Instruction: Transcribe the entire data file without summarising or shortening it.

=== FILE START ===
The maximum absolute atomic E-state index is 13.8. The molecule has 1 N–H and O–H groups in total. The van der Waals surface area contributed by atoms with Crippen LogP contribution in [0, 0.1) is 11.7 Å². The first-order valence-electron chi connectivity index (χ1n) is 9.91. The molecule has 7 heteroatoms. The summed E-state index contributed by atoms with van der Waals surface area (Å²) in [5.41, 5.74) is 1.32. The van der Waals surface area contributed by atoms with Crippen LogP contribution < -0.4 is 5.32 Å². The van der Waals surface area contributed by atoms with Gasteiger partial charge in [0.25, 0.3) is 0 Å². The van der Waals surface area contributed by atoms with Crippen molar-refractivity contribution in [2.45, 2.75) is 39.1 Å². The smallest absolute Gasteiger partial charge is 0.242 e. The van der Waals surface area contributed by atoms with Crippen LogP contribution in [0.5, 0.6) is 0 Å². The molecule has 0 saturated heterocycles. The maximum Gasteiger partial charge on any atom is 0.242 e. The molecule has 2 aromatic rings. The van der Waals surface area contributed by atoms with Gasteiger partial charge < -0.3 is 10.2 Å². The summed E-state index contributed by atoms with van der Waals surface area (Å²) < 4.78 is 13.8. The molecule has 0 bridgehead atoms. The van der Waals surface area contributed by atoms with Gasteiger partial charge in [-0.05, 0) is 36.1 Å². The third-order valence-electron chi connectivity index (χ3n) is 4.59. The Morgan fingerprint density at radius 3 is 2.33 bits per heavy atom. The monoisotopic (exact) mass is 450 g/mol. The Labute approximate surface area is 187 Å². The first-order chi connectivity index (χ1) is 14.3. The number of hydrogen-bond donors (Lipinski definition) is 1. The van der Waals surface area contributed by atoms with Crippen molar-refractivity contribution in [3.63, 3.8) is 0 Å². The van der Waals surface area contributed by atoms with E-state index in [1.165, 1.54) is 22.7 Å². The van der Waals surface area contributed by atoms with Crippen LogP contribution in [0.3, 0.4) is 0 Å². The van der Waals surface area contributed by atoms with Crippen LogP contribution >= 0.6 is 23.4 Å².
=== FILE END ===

The maximum absolute atomic E-state index is 13.8. The molecule has 1 N–H and O–H groups in total. The van der Waals surface area contributed by atoms with Crippen LogP contribution in [0, 0.1) is 11.7 Å². The first-order valence-electron chi connectivity index (χ1n) is 9.91. The molecule has 7 heteroatoms. The summed E-state index contributed by atoms with van der Waals surface area (Å²) in [5.41, 5.74) is 1.32. The van der Waals surface area contributed by atoms with Crippen LogP contribution < -0.4 is 5.32 Å². The van der Waals surface area contributed by atoms with Gasteiger partial charge in [0.25, 0.3) is 0 Å². The van der Waals surface area contributed by atoms with Crippen molar-refractivity contribution in [2.45, 2.75) is 39.1 Å². The smallest absolute Gasteiger partial charge is 0.242 e. The van der Waals surface area contributed by atoms with Crippen LogP contribution in [0.5, 0.6) is 0 Å². The molecule has 0 saturated heterocycles. The maximum Gasteiger partial charge on any atom is 0.242 e. The molecule has 2 aromatic rings. The van der Waals surface area contributed by atoms with Gasteiger partial charge < -0.3 is 10.2 Å². The summed E-state index contributed by atoms with van der Waals surface area (Å²) < 4.78 is 13.8. The molecule has 0 bridgehead atoms. The van der Waals surface area contributed by atoms with Gasteiger partial charge in [-0.05, 0) is 36.1 Å². The third-order valence-electron chi connectivity index (χ3n) is 4.59. The Morgan fingerprint density at radius 3 is 2.33 bits per heavy atom. The monoisotopic (exact) mass is 450 g/mol. The Labute approximate surface area is 187 Å². The first-order chi connectivity index (χ1) is 14.3. The number of hydrogen-bond donors (Lipinski definition) is 1. The van der Waals surface area contributed by atoms with Crippen molar-refractivity contribution in [3.63, 3.8) is 0 Å². The van der Waals surface area contributed by atoms with E-state index in [1.165, 1.54) is 22.7 Å². The van der Waals surface area contributed by atoms with Crippen LogP contribution in [0.3, 0.4) is 0 Å². The van der Waals surface area contributed by atoms with Crippen LogP contribution >= 0.6 is 23.4 Å².